Infosys held the first Asia-Pacifc leg of their regular Confluence partner & customer event recently in Melbourne, over the weekend of the Australian Open.  Confluence APAC was a terrific conference, showcasing Artificial Intelligence, Virtual Reality, real time analytics, learning platforms, and blockchain-as-a-service. There was a great many highly relevant customer stories, novel and truly gripping keynote speeches about Antarctica and the Thai soccer team cave rescue, and tennis. As a major sponsor of the Open, Infosys was able to access behind-the-scenes tours and tickets for all delegates to the women’s and men’s singles finals. It was really superb. 

Yet what struck me the most about Confluence was its formal recognition of Australia’s first peoples, the Aboriginal and Torres Strait Islander peoples.  

It’s normal these days for public events in Australia to open with a formal acknowledgement of the original custodians of the local land, calling out the first nation and language group of where the meeting is taking place.  What’s much rarer is the full Welcome to Country.  This ceremony can take 20-30 minutes and must be led by Aboriginal Elders. At Confluence on January 26, we were treated to dancers, the music of the unique didgeridoo, and a beautiful speech by Wurundjeri Elder Uncle Ian Hunter. He told us at length about his local culture, the classic Aboriginal sense of humour, and he touched frankly and calmly on the sensitive issue of Australia Day, a contentious national holiday which fell that very day.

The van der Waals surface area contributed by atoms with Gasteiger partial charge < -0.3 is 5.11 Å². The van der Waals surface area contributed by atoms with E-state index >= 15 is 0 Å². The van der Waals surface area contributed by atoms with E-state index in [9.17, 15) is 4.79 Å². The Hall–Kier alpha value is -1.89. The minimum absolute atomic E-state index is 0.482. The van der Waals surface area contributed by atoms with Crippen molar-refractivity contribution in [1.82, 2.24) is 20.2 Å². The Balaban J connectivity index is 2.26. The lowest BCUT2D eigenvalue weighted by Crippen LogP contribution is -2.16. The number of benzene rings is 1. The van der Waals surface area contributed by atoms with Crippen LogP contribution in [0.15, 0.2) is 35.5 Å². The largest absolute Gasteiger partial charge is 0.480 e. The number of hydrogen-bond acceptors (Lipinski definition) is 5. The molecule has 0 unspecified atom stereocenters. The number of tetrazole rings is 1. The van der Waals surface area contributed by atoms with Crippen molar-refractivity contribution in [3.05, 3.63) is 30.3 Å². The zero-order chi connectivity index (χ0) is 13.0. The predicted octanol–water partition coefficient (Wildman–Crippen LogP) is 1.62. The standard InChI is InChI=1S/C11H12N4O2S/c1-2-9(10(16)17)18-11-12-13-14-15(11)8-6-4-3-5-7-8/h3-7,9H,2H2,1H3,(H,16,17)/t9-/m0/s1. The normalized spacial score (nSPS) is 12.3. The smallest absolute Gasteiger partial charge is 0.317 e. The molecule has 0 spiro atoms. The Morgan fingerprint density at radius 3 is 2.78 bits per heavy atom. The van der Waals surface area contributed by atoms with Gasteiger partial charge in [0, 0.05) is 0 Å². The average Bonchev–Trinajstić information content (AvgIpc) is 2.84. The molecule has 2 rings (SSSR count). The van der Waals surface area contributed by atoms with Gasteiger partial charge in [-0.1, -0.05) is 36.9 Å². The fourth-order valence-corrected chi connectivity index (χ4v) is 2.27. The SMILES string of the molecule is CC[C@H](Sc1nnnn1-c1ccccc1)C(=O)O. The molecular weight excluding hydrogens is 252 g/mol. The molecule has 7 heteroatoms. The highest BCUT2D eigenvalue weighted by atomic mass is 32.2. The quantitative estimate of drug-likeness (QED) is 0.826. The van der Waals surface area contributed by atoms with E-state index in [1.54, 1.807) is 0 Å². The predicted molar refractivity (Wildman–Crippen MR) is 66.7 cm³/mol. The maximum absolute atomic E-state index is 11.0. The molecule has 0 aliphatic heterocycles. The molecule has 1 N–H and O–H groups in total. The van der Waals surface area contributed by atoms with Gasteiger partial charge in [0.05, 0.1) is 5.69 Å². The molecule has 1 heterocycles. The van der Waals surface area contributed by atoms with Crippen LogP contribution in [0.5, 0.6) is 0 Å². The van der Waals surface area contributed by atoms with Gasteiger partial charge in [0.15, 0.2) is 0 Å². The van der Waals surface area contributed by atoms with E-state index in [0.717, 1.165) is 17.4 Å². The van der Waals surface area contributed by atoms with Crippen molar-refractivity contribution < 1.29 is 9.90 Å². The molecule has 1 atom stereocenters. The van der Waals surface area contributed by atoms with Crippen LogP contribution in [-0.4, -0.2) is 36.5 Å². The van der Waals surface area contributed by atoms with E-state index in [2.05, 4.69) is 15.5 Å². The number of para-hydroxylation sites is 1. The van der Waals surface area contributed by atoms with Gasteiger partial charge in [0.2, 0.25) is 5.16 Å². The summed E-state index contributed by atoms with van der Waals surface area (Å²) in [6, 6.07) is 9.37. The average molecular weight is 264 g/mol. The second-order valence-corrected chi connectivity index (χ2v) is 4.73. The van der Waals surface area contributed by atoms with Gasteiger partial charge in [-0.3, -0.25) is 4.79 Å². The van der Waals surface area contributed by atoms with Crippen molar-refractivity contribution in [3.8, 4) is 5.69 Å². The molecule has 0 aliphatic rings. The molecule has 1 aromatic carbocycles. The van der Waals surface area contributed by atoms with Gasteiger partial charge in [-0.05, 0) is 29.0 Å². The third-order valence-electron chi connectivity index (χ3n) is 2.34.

Now, while a Welcome to Country is rare, what followed was absolutely unique in my thirty years experience in the Australian tech sector. Australia-New Zealand Regional Head Andrew Groth gave his opening address and took time – indeed he took up most of his speech – to celebrate our first peoples.  He called out their care of the land over tens of thousands of years, their innovation and their technology, which they deployed at continental scale.  Groth made special mention of the Brewarrina fish traps which are thought to be the oldest surviving artificial structures anywhere on the planet.

Bravo Infosys! May more of us in technology come to embrace indigenous science and innovation, wherever we’re from, as a mark of respect, and because we all have so much more to learn.